Sunday, October 06, 2013

5 Things I Wish I Learned in Medical School about Managing Pain -

With most medical schools devoting only a few curriculum hours to pain management training, many physicians begin their medical career underprepared to meet the needs of patients suffering with chronic pain. Here, Barry Cole, MD, identifies several key concepts that would help improve pain care in the US if only more physicians would learn about them sooner.
Pain is highly variable, personal, and cannot be managed with "blanket" order sets. How much someone hurts with a painful condition is based upon past pain experiences, understanding of the present pain circumstance, expectations and outcome, and may be colored by anxiety, depression, substance use/misuse, and more. Two people with similar accidents, injuries, surgeries, or medical conditions will have different intensities of pain. How much pain one tolerates is unique and variable, but not static. Thinking that a simple order set involving tramadol for mild pain, hydrocodone for moderate pain, and buprenorphine, fentanyl, hydromorphone, morphine, oxycodone, oxymorphone, and/or tapentadol for moderate to severe pain is na├»ve.
Pain medications are not all the same. There are many pain-relieving agents representing several different pharmacological groups. Starting at the periphery and working toward the CNS, there are topical anesthetics, capsaicin, and menthol products; to control inflammation there are non-steroidal and steroid-based anti-inflammatory agents; to modulate pain there are anti-depressants with mixed serotonin and norepinephrine mechanisms of action, anticonvulsants, and opioids. Within pharmacological groups there are differences relative to binding affinity, selectivity, tolerability, and side effect profile. Knowing more information about many types of medications is better than knowing a great deal about only a few medications.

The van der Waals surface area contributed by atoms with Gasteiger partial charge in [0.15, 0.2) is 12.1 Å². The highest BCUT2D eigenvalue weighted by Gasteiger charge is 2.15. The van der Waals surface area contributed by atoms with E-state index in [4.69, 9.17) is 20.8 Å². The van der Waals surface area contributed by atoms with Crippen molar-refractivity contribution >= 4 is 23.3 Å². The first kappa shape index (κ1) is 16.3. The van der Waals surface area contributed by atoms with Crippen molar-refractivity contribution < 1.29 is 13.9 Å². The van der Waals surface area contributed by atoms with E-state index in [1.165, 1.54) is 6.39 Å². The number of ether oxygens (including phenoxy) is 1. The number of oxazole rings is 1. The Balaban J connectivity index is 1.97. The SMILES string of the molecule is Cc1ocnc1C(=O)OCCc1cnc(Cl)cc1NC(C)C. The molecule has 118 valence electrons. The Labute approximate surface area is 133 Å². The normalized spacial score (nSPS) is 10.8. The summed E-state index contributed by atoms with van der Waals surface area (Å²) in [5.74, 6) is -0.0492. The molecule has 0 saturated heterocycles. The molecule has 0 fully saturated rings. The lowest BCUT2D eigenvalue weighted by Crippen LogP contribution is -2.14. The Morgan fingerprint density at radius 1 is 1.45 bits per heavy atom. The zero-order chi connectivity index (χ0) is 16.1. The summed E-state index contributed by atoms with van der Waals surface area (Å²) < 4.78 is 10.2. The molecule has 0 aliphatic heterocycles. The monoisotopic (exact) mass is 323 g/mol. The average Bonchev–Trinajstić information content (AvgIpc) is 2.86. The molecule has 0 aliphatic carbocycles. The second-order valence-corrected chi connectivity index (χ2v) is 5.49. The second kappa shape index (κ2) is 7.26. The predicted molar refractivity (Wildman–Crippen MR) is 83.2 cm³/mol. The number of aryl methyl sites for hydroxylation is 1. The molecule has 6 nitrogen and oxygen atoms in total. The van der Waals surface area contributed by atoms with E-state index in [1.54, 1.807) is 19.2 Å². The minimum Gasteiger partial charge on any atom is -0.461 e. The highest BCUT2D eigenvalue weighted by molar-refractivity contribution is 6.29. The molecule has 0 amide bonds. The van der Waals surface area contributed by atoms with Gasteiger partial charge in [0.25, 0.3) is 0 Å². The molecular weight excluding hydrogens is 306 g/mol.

No single practitioner should manage chronic, persistent pain without support. While those suffering from acute pain may be successfully managed by the efforts of a single practitioner, the needs of patients with chronic pain usually overwhelm their providers. More complicated patients are better managed by the efforts of several practitioners, using different skills, than by a single provider offering only prescription medications. Together, by reinforcing key messages and providing methods beyond simple, oral pharmacology, "team" efforts have been shown to be effective for those living with chronic pain.
There isn't always someone to whom you may refer the "harder" patients. The myth of pain management and pain clinics is that they are plentiful, and readily available. Every practitioner should be minimally able to control pain, assess patients for their risk of opioid abuse and misuse, and understand what adjuvant medications can do to enhance the effectiveness of opioids. Open-ended prescriptions for opioids is not the answer, but rationing medications, delaying pain relief until some definitive pathology is identified, is equally wrong. Sharing the "blame" with an expert should be considered when initial strategies don't work out, but expecting an anesthetic procedure to "cure" chronic pain is unrealistic. Referral to a multidisciplinary pain program is not the same as referring someone for an interventional procedure. Each has its role, but these approaches are not interchangeable.
Addiction is not always linked with physical dependence or tolerance. Most patients taking opioids, benzodiazepines, barbiturates, steroids, and other agents become tolerant at a cellular level, and wind up with physical dependence. Being physically dependent does not mean that someone is addicted (psychologically dependent), and not all of those who are addicted are physiologically dependent upon their substance of choice. Tolerance and physical dependence are expected with opioid therapy, but not opioid abuse, addiction, misuse, overdose, and withdrawal. We need to be very careful about the "word labels" we use, and strive for more linguistic precision rather than make broad judgments.

B. Eliot Cole, MD, MPA, FAPA, CPE, is a member of the Pain Management editorial advisory board. He has served in executive positions for several prominent pain management organizations and societies, including the American Society of Pain Educators and the American Academy of Pain Management. He has been a pain management fellow, clinician, educator, and advocate for nearly 30 years and has practiced in a variety of settings serving a wide range of patients.